An old medical case has sparked new interest in a connection between strep throat to other conditions.
One night in 2013, 10-year-old Hans Korbmacher woke up and was not himself; he became agitated, chewed on his tongue, and threw his hands over his head. Two weeks later, it happened again; the normally calm child became volatile and anxious. Hans was aware that something was wrong and pleaded with doctors to help him.
A psychiatrist later suggested that Hans’ symptoms stemmed from obsessive-compulsive disorder. Further digging led to the discovery of a rare form of OCD: pediatric autoimmune neuropsychiatric disorders associated with streptococcal infections. In short, “PANDAS.”
This is a scary find seeing how almost all children will have strep throat at one time or another in their life. But in some children, a faulty immune response to an infection can accidentally attack brain cells, causing behavior that is not normal. It is unknown why so few children develop this and what part of the brain cells are being attacked.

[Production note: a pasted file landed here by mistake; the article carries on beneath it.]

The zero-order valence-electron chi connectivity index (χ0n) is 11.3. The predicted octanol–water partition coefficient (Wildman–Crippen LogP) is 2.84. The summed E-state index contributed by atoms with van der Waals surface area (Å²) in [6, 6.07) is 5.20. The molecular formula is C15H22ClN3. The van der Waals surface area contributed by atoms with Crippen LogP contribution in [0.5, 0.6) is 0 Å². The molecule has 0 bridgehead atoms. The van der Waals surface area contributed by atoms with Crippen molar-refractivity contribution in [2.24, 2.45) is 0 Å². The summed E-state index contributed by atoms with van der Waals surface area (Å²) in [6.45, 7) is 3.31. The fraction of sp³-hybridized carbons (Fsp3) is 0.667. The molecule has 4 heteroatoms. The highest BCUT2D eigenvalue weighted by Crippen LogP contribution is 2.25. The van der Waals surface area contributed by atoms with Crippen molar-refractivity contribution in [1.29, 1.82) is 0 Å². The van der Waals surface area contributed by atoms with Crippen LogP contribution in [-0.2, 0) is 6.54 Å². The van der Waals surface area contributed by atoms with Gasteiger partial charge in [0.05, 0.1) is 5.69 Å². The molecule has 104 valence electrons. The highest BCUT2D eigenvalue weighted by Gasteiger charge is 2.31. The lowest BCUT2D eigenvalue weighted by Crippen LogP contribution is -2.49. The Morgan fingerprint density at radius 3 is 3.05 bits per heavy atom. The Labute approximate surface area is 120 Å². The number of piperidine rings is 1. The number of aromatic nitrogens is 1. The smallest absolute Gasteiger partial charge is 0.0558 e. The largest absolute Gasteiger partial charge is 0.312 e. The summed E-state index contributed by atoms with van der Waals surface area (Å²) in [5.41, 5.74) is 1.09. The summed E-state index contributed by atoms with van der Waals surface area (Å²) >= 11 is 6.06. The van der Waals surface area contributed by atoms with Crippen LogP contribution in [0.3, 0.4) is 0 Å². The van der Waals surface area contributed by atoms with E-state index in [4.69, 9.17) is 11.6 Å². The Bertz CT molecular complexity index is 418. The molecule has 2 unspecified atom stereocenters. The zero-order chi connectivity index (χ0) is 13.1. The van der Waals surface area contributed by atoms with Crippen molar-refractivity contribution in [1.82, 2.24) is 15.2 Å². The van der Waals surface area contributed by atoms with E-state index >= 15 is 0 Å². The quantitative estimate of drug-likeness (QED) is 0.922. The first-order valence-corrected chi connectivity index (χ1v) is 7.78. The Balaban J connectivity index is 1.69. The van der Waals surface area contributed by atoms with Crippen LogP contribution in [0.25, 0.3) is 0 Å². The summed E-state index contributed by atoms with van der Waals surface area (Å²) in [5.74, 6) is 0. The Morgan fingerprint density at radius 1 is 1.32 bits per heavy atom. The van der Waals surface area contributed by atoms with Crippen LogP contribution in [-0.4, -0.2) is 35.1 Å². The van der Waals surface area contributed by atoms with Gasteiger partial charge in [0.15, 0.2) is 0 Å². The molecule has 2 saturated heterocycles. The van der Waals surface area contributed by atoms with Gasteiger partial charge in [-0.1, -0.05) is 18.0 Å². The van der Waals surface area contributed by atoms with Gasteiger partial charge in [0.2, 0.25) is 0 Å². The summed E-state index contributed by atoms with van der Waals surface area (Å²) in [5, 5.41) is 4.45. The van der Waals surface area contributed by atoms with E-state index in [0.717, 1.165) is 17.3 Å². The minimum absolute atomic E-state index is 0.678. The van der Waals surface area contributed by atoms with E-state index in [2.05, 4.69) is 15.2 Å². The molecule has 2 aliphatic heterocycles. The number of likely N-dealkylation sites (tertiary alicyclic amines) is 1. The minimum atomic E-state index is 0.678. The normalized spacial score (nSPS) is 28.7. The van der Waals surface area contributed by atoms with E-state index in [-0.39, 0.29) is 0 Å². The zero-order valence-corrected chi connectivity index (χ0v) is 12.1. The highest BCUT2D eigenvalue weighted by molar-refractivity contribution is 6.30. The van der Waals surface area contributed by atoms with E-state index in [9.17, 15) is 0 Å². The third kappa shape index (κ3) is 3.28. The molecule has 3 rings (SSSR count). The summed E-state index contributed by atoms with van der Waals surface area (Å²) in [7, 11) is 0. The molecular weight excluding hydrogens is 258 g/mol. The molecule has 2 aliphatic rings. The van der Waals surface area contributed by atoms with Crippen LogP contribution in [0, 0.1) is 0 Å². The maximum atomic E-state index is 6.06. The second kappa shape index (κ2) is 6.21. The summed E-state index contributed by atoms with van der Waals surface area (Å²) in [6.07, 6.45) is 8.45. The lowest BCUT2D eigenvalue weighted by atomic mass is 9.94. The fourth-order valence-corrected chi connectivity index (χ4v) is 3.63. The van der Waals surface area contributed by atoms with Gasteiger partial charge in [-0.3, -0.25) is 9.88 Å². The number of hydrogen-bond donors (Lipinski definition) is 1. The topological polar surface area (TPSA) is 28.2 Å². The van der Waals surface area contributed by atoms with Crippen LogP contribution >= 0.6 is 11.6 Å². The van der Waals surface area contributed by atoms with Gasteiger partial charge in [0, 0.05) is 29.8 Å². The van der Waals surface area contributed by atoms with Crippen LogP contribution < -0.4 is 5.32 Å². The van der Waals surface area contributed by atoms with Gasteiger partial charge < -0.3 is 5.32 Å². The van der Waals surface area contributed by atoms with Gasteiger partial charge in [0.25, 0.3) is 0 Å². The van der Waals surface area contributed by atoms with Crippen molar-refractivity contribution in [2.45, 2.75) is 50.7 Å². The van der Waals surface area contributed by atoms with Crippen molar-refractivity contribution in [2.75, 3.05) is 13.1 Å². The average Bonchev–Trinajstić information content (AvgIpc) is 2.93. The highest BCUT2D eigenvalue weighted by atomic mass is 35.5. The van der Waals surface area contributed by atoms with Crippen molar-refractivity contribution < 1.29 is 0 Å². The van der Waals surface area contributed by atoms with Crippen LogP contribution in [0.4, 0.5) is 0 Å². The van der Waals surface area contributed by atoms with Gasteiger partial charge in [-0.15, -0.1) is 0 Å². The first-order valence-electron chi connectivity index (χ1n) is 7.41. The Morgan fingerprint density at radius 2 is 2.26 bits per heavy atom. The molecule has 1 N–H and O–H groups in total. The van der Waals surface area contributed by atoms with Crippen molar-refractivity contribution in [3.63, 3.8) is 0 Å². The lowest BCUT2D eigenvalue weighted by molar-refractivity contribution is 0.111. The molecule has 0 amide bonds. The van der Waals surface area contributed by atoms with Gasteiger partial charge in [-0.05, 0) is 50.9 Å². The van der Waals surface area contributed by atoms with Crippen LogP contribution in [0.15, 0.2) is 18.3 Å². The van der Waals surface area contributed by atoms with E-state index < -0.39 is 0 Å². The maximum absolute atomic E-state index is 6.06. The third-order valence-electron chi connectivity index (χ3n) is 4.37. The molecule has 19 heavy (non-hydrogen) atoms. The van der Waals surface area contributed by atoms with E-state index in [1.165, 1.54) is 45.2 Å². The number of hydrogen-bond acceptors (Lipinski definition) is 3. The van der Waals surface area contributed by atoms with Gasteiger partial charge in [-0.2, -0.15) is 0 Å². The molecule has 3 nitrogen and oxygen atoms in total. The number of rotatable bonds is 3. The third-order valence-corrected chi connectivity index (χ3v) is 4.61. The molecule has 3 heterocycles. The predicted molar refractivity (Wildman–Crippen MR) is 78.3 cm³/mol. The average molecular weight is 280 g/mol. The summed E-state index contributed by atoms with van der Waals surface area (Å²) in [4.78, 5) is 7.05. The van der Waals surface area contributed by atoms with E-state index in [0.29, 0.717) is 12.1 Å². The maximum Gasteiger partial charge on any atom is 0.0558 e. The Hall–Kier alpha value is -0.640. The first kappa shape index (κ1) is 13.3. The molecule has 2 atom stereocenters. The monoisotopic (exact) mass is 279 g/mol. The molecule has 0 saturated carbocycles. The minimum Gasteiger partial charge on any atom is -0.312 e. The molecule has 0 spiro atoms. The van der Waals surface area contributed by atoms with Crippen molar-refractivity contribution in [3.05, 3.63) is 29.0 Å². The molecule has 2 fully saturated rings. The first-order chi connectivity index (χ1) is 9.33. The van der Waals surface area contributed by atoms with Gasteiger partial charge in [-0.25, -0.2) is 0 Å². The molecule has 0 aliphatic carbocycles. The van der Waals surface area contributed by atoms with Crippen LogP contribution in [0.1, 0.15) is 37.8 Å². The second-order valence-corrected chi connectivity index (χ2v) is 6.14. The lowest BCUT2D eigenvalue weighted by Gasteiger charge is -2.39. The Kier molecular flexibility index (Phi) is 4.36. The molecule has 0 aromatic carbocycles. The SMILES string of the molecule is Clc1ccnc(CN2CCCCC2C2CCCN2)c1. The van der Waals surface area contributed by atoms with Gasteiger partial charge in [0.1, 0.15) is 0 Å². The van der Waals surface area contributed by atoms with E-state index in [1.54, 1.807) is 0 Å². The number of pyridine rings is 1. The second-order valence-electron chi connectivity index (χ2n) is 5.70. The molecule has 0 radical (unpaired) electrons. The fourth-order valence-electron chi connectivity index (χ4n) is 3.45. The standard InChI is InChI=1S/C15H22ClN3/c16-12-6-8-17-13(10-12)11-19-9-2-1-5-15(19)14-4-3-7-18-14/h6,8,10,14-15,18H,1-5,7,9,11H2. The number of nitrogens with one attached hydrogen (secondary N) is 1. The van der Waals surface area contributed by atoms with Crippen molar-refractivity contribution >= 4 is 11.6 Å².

Recently there has been more commonality between people’s body reactions to infections and changes in mental health. The link between the two is really intriguing to scientists and they believe if they can uncover this connection, detecting and treating these conditions would soon follow.
Currently there is not a lab test available to detect PANDAS. It isn’t even listed in the psychiatrist’s book of mental disorders. Based on research, they feel there are five pieces of criteria needed to determine if PANDAS is prevalent or not. They include:
- Obsessions, compulsions, and tics are present
- Symptoms begin abruptly and continue to return
- Symptoms begin before puberty
- Separation anxiety, aggression, and sensory sensitivities become normal
- Associated with strep infections
Research and studies will continue to see if PANDAS is a viable disorder or not. There have not been many cases, so it has been hard to make comparisons, but it’s something that should not be ignored.